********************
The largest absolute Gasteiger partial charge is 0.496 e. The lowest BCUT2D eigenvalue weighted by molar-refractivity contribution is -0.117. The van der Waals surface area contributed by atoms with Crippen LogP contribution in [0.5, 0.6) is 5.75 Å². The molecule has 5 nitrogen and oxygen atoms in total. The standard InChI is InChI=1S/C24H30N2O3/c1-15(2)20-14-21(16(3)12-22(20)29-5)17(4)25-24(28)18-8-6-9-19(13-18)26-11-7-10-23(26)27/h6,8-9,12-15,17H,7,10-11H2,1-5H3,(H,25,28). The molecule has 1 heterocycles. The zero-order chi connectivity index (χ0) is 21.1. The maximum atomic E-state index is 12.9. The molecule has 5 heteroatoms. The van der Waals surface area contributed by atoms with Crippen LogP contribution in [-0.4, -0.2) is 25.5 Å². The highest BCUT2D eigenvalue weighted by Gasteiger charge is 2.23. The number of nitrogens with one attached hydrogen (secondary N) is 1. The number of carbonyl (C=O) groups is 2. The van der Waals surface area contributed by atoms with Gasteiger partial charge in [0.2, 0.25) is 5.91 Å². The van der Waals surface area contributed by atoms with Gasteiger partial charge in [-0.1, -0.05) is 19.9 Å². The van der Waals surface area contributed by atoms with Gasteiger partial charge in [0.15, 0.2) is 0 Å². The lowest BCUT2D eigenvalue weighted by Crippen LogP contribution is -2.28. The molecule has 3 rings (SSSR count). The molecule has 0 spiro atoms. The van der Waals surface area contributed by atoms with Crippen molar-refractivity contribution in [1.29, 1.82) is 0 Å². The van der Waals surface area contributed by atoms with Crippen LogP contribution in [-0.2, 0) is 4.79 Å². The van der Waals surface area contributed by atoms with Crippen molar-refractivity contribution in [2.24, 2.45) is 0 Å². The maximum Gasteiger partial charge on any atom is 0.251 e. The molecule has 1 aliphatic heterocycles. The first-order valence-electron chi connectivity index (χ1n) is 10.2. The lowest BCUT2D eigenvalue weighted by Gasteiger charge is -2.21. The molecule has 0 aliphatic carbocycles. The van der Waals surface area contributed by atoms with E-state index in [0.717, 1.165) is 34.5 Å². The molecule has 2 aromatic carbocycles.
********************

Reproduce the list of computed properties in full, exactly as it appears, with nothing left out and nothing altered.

The largest absolute Gasteiger partial charge is 0.496 e. The lowest BCUT2D eigenvalue weighted by molar-refractivity contribution is -0.117. The van der Waals surface area contributed by atoms with Crippen LogP contribution in [0.5, 0.6) is 5.75 Å². The molecule has 5 nitrogen and oxygen atoms in total. The standard InChI is InChI=1S/C24H30N2O3/c1-15(2)20-14-21(16(3)12-22(20)29-5)17(4)25-24(28)18-8-6-9-19(13-18)26-11-7-10-23(26)27/h6,8-9,12-15,17H,7,10-11H2,1-5H3,(H,25,28). The molecule has 1 heterocycles. The zero-order chi connectivity index (χ0) is 21.1. The maximum atomic E-state index is 12.9. The molecule has 5 heteroatoms. The van der Waals surface area contributed by atoms with Crippen LogP contribution in [-0.4, -0.2) is 25.5 Å². The highest BCUT2D eigenvalue weighted by Gasteiger charge is 2.23. The number of nitrogens with one attached hydrogen (secondary N) is 1. The number of carbonyl (C=O) groups is 2. The van der Waals surface area contributed by atoms with Gasteiger partial charge in [0.2, 0.25) is 5.91 Å². The van der Waals surface area contributed by atoms with Gasteiger partial charge in [-0.1, -0.05) is 19.9 Å². The van der Waals surface area contributed by atoms with Gasteiger partial charge in [0.15, 0.2) is 0 Å². The lowest BCUT2D eigenvalue weighted by Crippen LogP contribution is -2.28. The molecule has 3 rings (SSSR count). The molecule has 0 spiro atoms. The van der Waals surface area contributed by atoms with Crippen molar-refractivity contribution in [1.29, 1.82) is 0 Å². The van der Waals surface area contributed by atoms with Crippen LogP contribution in [-0.2, 0) is 4.79 Å². The van der Waals surface area contributed by atoms with Crippen molar-refractivity contribution in [2.24, 2.45) is 0 Å². The maximum Gasteiger partial charge on any atom is 0.251 e. The molecule has 1 aliphatic heterocycles. The first-order valence-electron chi connectivity index (χ1n) is 10.2. The lowest BCUT2D eigenvalue weighted by Gasteiger charge is -2.21. The molecule has 0 aliphatic carbocycles. The van der Waals surface area contributed by atoms with E-state index in [0.717, 1.165) is 34.5 Å². The molecule has 2 aromatic carbocycles.